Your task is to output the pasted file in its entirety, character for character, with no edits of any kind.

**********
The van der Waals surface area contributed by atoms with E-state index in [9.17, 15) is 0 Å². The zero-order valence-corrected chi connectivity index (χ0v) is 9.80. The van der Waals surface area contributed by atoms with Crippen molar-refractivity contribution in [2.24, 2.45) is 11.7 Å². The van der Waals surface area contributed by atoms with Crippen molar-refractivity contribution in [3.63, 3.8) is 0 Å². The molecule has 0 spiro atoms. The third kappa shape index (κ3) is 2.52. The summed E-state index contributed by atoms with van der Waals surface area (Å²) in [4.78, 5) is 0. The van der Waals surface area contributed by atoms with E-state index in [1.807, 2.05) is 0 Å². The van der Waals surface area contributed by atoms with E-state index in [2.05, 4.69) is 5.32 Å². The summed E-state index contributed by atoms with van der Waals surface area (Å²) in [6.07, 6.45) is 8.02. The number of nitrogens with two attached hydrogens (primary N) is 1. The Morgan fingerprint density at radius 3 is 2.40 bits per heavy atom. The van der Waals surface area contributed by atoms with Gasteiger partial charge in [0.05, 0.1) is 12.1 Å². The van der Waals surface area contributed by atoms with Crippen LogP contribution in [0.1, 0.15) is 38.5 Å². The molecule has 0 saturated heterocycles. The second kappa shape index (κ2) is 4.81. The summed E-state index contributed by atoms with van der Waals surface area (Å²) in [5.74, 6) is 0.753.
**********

The van der Waals surface area contributed by atoms with E-state index in [9.17, 15) is 0 Å². The zero-order valence-corrected chi connectivity index (χ0v) is 9.80. The van der Waals surface area contributed by atoms with Crippen molar-refractivity contribution in [2.24, 2.45) is 11.7 Å². The van der Waals surface area contributed by atoms with Crippen molar-refractivity contribution in [3.63, 3.8) is 0 Å². The molecule has 0 spiro atoms. The third kappa shape index (κ3) is 2.52. The summed E-state index contributed by atoms with van der Waals surface area (Å²) in [4.78, 5) is 0. The van der Waals surface area contributed by atoms with E-state index in [1.807, 2.05) is 0 Å². The van der Waals surface area contributed by atoms with E-state index in [2.05, 4.69) is 5.32 Å². The summed E-state index contributed by atoms with van der Waals surface area (Å²) in [6.07, 6.45) is 8.02. The number of nitrogens with two attached hydrogens (primary N) is 1. The Morgan fingerprint density at radius 3 is 2.40 bits per heavy atom. The van der Waals surface area contributed by atoms with Gasteiger partial charge in [0.05, 0.1) is 12.1 Å². The van der Waals surface area contributed by atoms with Crippen LogP contribution in [0.1, 0.15) is 38.5 Å². The molecule has 0 saturated heterocycles. The second kappa shape index (κ2) is 4.81. The summed E-state index contributed by atoms with van der Waals surface area (Å²) in [5.74, 6) is 0.753.